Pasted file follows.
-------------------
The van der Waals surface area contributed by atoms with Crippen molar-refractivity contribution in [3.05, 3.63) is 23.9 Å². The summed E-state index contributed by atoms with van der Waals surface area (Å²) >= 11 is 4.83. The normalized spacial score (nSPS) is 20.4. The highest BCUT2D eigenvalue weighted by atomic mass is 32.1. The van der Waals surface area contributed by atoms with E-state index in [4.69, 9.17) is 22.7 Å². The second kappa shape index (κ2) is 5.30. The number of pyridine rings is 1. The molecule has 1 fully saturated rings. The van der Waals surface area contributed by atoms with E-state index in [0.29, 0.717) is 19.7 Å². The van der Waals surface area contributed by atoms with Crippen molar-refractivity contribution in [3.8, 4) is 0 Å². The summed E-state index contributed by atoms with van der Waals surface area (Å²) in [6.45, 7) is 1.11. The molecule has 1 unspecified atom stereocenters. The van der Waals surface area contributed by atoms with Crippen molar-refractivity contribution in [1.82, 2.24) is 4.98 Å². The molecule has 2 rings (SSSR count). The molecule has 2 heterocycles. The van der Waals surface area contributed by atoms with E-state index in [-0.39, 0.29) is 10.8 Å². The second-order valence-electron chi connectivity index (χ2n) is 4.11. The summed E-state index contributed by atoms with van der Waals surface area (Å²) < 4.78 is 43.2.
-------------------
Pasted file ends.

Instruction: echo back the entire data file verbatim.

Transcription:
The van der Waals surface area contributed by atoms with Crippen molar-refractivity contribution in [3.05, 3.63) is 23.9 Å². The summed E-state index contributed by atoms with van der Waals surface area (Å²) >= 11 is 4.83. The normalized spacial score (nSPS) is 20.4. The highest BCUT2D eigenvalue weighted by atomic mass is 32.1. The van der Waals surface area contributed by atoms with E-state index in [4.69, 9.17) is 22.7 Å². The second kappa shape index (κ2) is 5.30. The number of pyridine rings is 1. The molecule has 1 fully saturated rings. The van der Waals surface area contributed by atoms with E-state index in [0.29, 0.717) is 19.7 Å². The van der Waals surface area contributed by atoms with Crippen molar-refractivity contribution in [3.8, 4) is 0 Å². The summed E-state index contributed by atoms with van der Waals surface area (Å²) in [6.45, 7) is 1.11. The molecule has 1 unspecified atom stereocenters. The van der Waals surface area contributed by atoms with Crippen molar-refractivity contribution in [1.82, 2.24) is 4.98 Å². The molecule has 2 rings (SSSR count). The molecule has 2 heterocycles. The van der Waals surface area contributed by atoms with E-state index in [-0.39, 0.29) is 10.8 Å². The second-order valence-electron chi connectivity index (χ2n) is 4.11. The summed E-state index contributed by atoms with van der Waals surface area (Å²) < 4.78 is 43.2.